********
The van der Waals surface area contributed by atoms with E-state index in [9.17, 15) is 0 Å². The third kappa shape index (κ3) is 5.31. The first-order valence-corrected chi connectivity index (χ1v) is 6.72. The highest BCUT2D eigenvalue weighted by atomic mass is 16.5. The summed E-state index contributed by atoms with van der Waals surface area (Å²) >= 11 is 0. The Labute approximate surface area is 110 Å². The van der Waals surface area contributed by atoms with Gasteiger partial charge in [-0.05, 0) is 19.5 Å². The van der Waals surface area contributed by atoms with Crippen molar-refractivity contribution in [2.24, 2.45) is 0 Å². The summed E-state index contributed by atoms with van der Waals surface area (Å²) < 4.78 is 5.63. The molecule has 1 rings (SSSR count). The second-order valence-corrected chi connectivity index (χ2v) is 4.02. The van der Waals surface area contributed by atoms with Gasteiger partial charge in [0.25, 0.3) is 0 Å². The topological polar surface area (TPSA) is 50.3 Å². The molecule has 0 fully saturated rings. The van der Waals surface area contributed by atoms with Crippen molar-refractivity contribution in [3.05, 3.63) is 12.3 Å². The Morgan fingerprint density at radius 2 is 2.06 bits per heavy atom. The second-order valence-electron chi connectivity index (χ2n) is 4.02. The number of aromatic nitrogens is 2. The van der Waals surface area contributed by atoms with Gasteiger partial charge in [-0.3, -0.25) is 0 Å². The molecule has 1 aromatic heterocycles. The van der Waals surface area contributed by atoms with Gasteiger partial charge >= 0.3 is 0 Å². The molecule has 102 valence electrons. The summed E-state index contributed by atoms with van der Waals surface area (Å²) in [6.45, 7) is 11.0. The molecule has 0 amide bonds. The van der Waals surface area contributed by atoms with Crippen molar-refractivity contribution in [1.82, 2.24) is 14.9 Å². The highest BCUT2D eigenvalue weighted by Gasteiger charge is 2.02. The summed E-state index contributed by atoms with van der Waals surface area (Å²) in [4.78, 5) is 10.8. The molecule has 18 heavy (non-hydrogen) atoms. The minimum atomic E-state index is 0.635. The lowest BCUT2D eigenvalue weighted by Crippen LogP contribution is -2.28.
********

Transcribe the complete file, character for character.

The van der Waals surface area contributed by atoms with E-state index in [9.17, 15) is 0 Å². The third kappa shape index (κ3) is 5.31. The first-order valence-corrected chi connectivity index (χ1v) is 6.72. The highest BCUT2D eigenvalue weighted by atomic mass is 16.5. The summed E-state index contributed by atoms with van der Waals surface area (Å²) >= 11 is 0. The Labute approximate surface area is 110 Å². The van der Waals surface area contributed by atoms with Gasteiger partial charge in [-0.05, 0) is 19.5 Å². The van der Waals surface area contributed by atoms with Crippen molar-refractivity contribution in [2.24, 2.45) is 0 Å². The summed E-state index contributed by atoms with van der Waals surface area (Å²) < 4.78 is 5.63. The molecule has 1 rings (SSSR count). The second-order valence-corrected chi connectivity index (χ2v) is 4.02. The van der Waals surface area contributed by atoms with Gasteiger partial charge in [0.25, 0.3) is 0 Å². The topological polar surface area (TPSA) is 50.3 Å². The molecule has 0 fully saturated rings. The van der Waals surface area contributed by atoms with Crippen molar-refractivity contribution in [3.05, 3.63) is 12.3 Å². The Morgan fingerprint density at radius 2 is 2.06 bits per heavy atom. The second-order valence-electron chi connectivity index (χ2n) is 4.02. The number of aromatic nitrogens is 2. The van der Waals surface area contributed by atoms with Gasteiger partial charge in [-0.3, -0.25) is 0 Å². The molecule has 1 aromatic heterocycles. The van der Waals surface area contributed by atoms with Gasteiger partial charge >= 0.3 is 0 Å². The molecule has 102 valence electrons. The summed E-state index contributed by atoms with van der Waals surface area (Å²) in [6.45, 7) is 11.0. The molecule has 0 amide bonds. The van der Waals surface area contributed by atoms with Crippen molar-refractivity contribution in [1.82, 2.24) is 14.9 Å². The highest BCUT2D eigenvalue weighted by Gasteiger charge is 2.02. The summed E-state index contributed by atoms with van der Waals surface area (Å²) in [4.78, 5) is 10.8. The molecule has 18 heavy (non-hydrogen) atoms. The minimum atomic E-state index is 0.635. The lowest BCUT2D eigenvalue weighted by Crippen LogP contribution is -2.28.